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Tag: nanowrimo

It’s done!

Last Sunday I finished the second version of Sky High’s draft, and I already sent it to my alpha readers. Time for celebration! ūüôā

Yes, you read correctly: That’s the second draft and I sent it out. So, how does this fit¬†the revision¬†process which I said I’d follow here?

Let me rewind a bit.

About two weeks ago, I bought the NaNoWriMo story bundle Рa great wealth of resources on how to write, which I can only recommend. I started by reading Writing to the Point by Algis Budrys. He breaks down the essential elements, which make up a story, into a very easy structure. His down-to-earth pragmatic approach to writing, and making a living from your writing, appeals strongly to me.

Next, I chose Killing the Top Ten Sacred Cows of Publishing by Dean Wesley Smith. The book is actually a polished version of a series of posts he has up on his blog. You can read them online here, as well as his second book, Killing the Top Ten Sacred Cows of Indie Publishing.

Dean also has a very pragmatic approach to writing, which is very similar to Algis Budrys’ – and that’s probably not a coincidence, since Algis was Dean’s mentor.¬†These two posts resonated most with me:

Speed: Writing Fast is Bad:

After finishing NaNoWriMo in 2014, I was wondering: If I can write almost 2000 words in about 2 hours per day, how come big writers publish only 1-2 books per year? The numbers just didn’t add up – especially looking at grand masters like George R. R. Martin or Patrick Rothfuss, who take years to finish a book.¬†I wasn’t able to get a satisfying answer and concluded that these people probably spend a lot of time on book tours and other promotional events.

Therefore, reading this chapter was a revelation. ūüôā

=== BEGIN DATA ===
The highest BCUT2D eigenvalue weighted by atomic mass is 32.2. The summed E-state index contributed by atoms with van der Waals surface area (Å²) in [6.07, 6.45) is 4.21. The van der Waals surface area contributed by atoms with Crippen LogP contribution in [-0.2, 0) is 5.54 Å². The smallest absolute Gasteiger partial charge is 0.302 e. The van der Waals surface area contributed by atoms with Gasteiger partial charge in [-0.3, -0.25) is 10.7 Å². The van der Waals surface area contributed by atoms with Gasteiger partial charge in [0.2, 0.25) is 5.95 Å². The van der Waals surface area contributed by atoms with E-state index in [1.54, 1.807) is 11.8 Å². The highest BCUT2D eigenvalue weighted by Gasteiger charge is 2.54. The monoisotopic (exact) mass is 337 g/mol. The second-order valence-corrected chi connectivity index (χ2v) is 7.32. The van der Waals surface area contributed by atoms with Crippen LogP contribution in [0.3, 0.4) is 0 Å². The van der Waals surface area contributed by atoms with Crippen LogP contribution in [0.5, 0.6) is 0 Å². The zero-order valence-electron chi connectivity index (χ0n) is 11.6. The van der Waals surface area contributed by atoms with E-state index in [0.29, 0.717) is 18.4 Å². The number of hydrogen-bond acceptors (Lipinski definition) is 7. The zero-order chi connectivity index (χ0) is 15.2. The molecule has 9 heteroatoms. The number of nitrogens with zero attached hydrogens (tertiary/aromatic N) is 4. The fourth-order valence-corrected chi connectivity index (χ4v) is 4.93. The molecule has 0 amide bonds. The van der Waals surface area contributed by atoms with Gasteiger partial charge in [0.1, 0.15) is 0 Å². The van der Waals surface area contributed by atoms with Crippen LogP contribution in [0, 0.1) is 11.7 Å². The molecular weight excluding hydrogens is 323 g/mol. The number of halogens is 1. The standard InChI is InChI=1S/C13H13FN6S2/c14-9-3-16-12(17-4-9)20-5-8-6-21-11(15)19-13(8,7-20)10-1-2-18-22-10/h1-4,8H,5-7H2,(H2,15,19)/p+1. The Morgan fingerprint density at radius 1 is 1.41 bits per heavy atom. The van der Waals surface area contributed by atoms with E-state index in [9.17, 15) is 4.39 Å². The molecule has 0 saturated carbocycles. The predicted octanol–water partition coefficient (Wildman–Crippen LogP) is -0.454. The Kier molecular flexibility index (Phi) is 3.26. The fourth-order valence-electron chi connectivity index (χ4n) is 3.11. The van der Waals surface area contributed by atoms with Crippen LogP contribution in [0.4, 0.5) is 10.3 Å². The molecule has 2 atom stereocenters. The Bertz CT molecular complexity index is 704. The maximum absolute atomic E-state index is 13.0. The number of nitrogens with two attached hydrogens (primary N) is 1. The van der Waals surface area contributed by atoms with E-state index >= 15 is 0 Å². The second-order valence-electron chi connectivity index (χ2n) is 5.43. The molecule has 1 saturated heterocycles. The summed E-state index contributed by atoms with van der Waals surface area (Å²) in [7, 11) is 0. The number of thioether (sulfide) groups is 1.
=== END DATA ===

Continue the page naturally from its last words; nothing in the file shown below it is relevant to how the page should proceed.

Rewriting:

Brandon Sanderson once said – I believe it was on Writing Excuses – that it took him so long to become published because during his initial years he never edited his books. So, naturally, I assumed that this is what I had to do: edit and rewrite.

Dean has a valid point, though: When you’re creating new content, you’re working from the creative side of your brain, whereas when you’re editing you’re working from the critical side. And the critical side is just not as good at creative tasks as the other half. So when you edit, you’re basically submitting your work to all the rules and assumptions you’ve picked up during your life. If you’re not careful, you’ll end up with a bland mush, and nothing of your style – nothing remarkable, which makes your work stand out from others –¬†will be left.

You still have to review your writing, for consistency and spelling mistakes etc., but Dean recommends you don’t rewrite unless you’re getting paid for it. His reasoning is simple: Instead of wasting all that time trying to make the perfect book, you could be creating new assets – new stories.

I love his pragmatic reasoning, and his approach to writing is very appealing to me. I have to admit that I was demotivated by the prospect of having to revise my story 8 times. And the idea of rewriting it doesn’t seem fun – especially¬†after seeing that¬†I really like what I have written. So I decided to work from a 3 draft system, like Dean:

  1. Write the story
  2. Review for consistency and spelling/grammar mistakes. Then send to alpha readers
  3. Correct mistakes found by alpha readers, then publish / submit

 

So here I am. I decided to go for Indie Publishing and will now work on the book cover, and setting up everything else required to make my book available to readers.